Preparing for the FileMaker Certification Test

I am sitting in my car immediately after taking the FileMaker certification test. I’m a bit woozy from the experience–two hours of sitting in front of a 1024 x 768 monitor in a dingy room with a bright florescent light hovering above me. The narrow workspace I’m jammed into seemed to close in on me about the 90-minute mark.

The test took a lot of out me. I cycled through all the swear words I know at least three times, and I had to think. I couldn’t just recall a fact I had memorized. Instead, the 65-question test required me to see in my mind’s eye the answer or to use my gut to decide the answer.

Many answers were clear. Others required a good amount of thought. But in the end, sitting here in a hot car, I see that I’ve passed the test, and that I’ve scored better than ever. That’s a good feeling.

FileMaker certification is an important (optional) rite of passage in a developer’s growth in the platform, one of the milestones after opening the app and figuring out how to write a script. It usually comes after you’ve had a lot of experience with the platform, and is a step you’ll have to repeat many times–either when a new version of FileMaker is released or because your score was not quite over that passing threshold.

I’d like to share my experiences of taking the test, as far as I can talk about it, so that you – a person choosing to take part in that rite for the first time – can be prepared. I’ll share what is publicly available about the test and some prep and test-taking actions that I feel helped me to pass the test.

What is the Test and Why Should I Take it?

The FileMaker Certification test is a 65-question, 110-minute test, and passing is pretty-good proof that a developer understands the platform. Though some of the multiple-choice questions ask about basic factual knowledge, many of them require some deep thought and knowledge. In fact, many of the questions ask for two or more answers. It’s not, by any means, a simple exam.

Photo of Jeremy Brown's FileMaker 16 Certified Developer certificate
FileMaker 16 Certified Developer certificate

The certification on your resume certainly gives you some credibility when applying for a job in the FileMaker world. However, more than anything, having the certification demonstrates your commitment to the platform and your desire to keep learning it. Employers, it seems, are interested in people who want to improve their skills and who are willing to stick with it. But ultimately, it comes down to a choice by the developer: take it or not. Of course, I recommend that you do.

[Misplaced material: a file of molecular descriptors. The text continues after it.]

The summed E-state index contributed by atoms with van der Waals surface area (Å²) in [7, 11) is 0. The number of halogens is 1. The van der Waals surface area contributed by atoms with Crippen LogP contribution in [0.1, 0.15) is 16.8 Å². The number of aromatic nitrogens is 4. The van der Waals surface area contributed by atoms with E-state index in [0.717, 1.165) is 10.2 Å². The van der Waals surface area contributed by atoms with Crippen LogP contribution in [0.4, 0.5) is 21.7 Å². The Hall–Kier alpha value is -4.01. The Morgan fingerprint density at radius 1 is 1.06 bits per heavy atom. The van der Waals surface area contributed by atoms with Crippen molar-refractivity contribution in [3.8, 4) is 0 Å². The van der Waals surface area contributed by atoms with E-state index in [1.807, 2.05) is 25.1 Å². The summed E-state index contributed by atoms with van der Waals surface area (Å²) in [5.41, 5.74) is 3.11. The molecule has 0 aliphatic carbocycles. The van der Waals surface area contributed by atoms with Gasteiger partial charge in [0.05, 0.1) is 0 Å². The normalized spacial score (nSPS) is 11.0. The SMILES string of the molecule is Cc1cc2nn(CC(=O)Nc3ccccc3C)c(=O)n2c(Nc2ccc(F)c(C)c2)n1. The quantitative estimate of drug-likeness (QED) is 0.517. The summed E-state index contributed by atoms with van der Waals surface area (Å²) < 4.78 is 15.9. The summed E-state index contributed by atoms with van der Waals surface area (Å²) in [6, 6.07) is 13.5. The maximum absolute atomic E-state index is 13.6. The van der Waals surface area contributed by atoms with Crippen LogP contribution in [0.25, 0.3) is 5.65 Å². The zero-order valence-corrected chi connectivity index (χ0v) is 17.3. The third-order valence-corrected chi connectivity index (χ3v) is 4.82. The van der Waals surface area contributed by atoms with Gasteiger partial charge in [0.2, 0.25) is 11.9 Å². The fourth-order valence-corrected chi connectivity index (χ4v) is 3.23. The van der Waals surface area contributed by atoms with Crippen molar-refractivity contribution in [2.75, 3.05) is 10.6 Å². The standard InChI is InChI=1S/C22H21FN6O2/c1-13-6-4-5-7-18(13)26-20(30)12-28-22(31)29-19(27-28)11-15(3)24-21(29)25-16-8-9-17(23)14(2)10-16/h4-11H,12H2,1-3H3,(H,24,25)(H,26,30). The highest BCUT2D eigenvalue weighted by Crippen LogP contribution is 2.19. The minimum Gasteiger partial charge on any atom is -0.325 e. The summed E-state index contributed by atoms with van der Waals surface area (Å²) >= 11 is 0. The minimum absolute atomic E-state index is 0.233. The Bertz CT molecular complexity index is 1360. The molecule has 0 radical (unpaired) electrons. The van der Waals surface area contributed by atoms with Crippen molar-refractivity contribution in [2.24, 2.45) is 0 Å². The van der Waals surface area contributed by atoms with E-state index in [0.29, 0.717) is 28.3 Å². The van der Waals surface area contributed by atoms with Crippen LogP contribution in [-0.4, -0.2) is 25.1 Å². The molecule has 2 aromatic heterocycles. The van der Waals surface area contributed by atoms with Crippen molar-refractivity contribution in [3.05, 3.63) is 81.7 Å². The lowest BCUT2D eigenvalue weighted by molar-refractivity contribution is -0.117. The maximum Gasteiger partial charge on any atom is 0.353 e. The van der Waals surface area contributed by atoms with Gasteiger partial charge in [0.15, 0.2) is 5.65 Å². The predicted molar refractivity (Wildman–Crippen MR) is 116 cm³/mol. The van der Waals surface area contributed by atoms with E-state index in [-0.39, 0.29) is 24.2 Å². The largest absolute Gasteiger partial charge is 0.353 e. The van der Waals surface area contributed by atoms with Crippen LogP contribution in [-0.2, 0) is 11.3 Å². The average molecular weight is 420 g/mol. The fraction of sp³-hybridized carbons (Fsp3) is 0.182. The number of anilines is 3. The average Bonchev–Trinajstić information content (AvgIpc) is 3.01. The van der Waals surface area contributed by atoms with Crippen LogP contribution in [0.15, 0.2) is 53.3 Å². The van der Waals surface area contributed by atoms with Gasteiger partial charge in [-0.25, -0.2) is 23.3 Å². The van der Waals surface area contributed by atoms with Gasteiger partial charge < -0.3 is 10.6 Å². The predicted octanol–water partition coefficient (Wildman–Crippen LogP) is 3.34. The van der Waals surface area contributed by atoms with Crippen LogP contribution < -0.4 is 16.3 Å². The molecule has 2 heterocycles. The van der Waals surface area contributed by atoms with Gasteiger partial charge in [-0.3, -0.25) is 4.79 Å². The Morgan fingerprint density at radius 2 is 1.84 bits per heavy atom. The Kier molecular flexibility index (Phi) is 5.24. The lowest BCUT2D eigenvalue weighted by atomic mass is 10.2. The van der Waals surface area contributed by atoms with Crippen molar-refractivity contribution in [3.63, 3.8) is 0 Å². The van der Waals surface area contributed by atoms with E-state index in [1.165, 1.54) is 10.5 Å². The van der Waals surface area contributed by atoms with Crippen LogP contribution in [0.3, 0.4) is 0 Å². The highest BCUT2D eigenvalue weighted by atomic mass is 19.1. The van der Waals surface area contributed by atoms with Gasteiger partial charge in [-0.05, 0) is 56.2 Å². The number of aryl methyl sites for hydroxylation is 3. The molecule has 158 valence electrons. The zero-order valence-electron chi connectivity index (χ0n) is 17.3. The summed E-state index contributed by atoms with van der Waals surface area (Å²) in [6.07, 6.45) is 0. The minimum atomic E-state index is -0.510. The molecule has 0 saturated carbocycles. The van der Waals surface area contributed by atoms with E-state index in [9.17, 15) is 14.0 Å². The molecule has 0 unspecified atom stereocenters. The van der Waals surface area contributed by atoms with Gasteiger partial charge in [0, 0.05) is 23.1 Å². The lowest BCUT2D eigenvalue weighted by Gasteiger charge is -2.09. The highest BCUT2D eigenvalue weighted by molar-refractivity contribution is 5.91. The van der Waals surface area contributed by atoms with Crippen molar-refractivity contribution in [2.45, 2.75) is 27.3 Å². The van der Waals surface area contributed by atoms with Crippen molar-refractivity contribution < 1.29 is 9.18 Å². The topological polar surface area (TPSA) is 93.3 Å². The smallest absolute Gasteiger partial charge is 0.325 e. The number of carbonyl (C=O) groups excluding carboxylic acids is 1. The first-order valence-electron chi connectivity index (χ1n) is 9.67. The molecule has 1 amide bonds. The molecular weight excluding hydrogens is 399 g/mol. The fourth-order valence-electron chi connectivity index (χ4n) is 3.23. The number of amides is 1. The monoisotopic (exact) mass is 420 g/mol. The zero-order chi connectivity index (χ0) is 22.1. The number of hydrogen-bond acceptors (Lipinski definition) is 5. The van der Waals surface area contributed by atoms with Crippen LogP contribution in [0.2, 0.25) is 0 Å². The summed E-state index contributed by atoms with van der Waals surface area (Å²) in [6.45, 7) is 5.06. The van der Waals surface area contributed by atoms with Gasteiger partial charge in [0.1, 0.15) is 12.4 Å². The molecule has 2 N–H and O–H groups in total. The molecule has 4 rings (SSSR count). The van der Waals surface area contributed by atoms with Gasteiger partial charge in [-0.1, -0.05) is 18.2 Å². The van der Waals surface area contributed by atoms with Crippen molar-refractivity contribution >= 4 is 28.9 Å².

You need to prepare for the test. Yes, anyone can take the test, but only those with some deep knowledge of the platform will have a chance of passing.

Play, Play, Play

You can prepare by reading everything there is about FileMaker, but that will only get you so far. Your experience is a great preparation tool, so get into FileMaker and develop apps and learn how to do as many things as possible, even if you don’t have to do it for your regular project work. Many of us can go an entire development career without having to use FileMaker WebDirect, but if you want to get certified, you still must understand that part of the platform. So get to know everything, even if it’s just the basics. Even FileMaker Server.

If you don’t have a copy of FileMaker server, you can get a development license by signing up to the FileMaker Community. For $99 a year, you have FileMaker Server to install and tinker with incessantly.

Focus Your Study

With the announcement of FileMaker 16 comes a study guide. This FileMaker certification study guide narrows down the ‘reading-everything-out-there’ task, giving you four things that will help in your quest:

  • Major areas of study: These are such topics as “Building Layouts” and “Security,” and they come with a percentage weight on the test. If one of the 12 modules is 20%, be sure to study that module completely.
  • Test objectives: It is helpful to know what you’ll be tested on, isn’t it? These objectives tell you that. As a former teacher, objectives are useful. They define the scope of what my students should know. Make sure that you can demonstrate each objective.
  • Links to help guides and other resources: There are thousands of pages of material about FileMaker and countless blog posts, but these links provide you the best primary sources for your study.
  • Question and answers: These questions will not be found on the test and are not even in the same format as test-questions, but they do hint at what to focus your energies on within the help guides.

As you study, I recommend finding the answer in the help files before reading the answer provided in the guide. And don’t just find the exact answer to the question; read around the answer. The entire context is vital to your knowledge and understanding for the test.

Deliberate Practice